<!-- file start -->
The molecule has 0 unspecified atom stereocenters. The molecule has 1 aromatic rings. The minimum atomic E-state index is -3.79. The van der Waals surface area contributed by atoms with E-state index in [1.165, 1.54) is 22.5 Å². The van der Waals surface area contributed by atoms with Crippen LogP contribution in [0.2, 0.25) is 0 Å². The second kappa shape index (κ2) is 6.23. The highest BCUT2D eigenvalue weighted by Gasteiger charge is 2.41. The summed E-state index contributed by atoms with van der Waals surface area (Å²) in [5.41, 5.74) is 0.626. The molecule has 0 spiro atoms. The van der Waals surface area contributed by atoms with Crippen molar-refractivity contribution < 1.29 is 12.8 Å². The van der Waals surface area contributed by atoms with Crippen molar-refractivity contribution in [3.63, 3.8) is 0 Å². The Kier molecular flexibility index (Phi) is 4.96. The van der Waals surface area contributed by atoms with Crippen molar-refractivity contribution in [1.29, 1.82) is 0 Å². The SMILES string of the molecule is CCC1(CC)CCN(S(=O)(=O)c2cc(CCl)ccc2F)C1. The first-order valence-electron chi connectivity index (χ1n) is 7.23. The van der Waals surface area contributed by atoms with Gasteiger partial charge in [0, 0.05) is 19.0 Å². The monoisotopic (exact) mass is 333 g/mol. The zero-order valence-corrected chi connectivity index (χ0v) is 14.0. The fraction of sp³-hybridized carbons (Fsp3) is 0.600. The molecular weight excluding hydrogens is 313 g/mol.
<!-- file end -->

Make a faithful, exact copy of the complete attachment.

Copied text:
The molecule has 0 unspecified atom stereocenters. The molecule has 1 aromatic rings. The minimum atomic E-state index is -3.79. The van der Waals surface area contributed by atoms with E-state index in [1.165, 1.54) is 22.5 Å². The van der Waals surface area contributed by atoms with Crippen LogP contribution in [0.2, 0.25) is 0 Å². The second kappa shape index (κ2) is 6.23. The highest BCUT2D eigenvalue weighted by Gasteiger charge is 2.41. The summed E-state index contributed by atoms with van der Waals surface area (Å²) in [5.41, 5.74) is 0.626. The molecule has 0 spiro atoms. The van der Waals surface area contributed by atoms with Crippen molar-refractivity contribution < 1.29 is 12.8 Å². The van der Waals surface area contributed by atoms with Crippen molar-refractivity contribution in [3.63, 3.8) is 0 Å². The Kier molecular flexibility index (Phi) is 4.96. The van der Waals surface area contributed by atoms with Crippen molar-refractivity contribution in [1.29, 1.82) is 0 Å². The SMILES string of the molecule is CCC1(CC)CCN(S(=O)(=O)c2cc(CCl)ccc2F)C1. The first-order valence-electron chi connectivity index (χ1n) is 7.23. The van der Waals surface area contributed by atoms with Gasteiger partial charge in [0, 0.05) is 19.0 Å². The monoisotopic (exact) mass is 333 g/mol. The zero-order valence-corrected chi connectivity index (χ0v) is 14.0. The fraction of sp³-hybridized carbons (Fsp3) is 0.600. The molecular weight excluding hydrogens is 313 g/mol.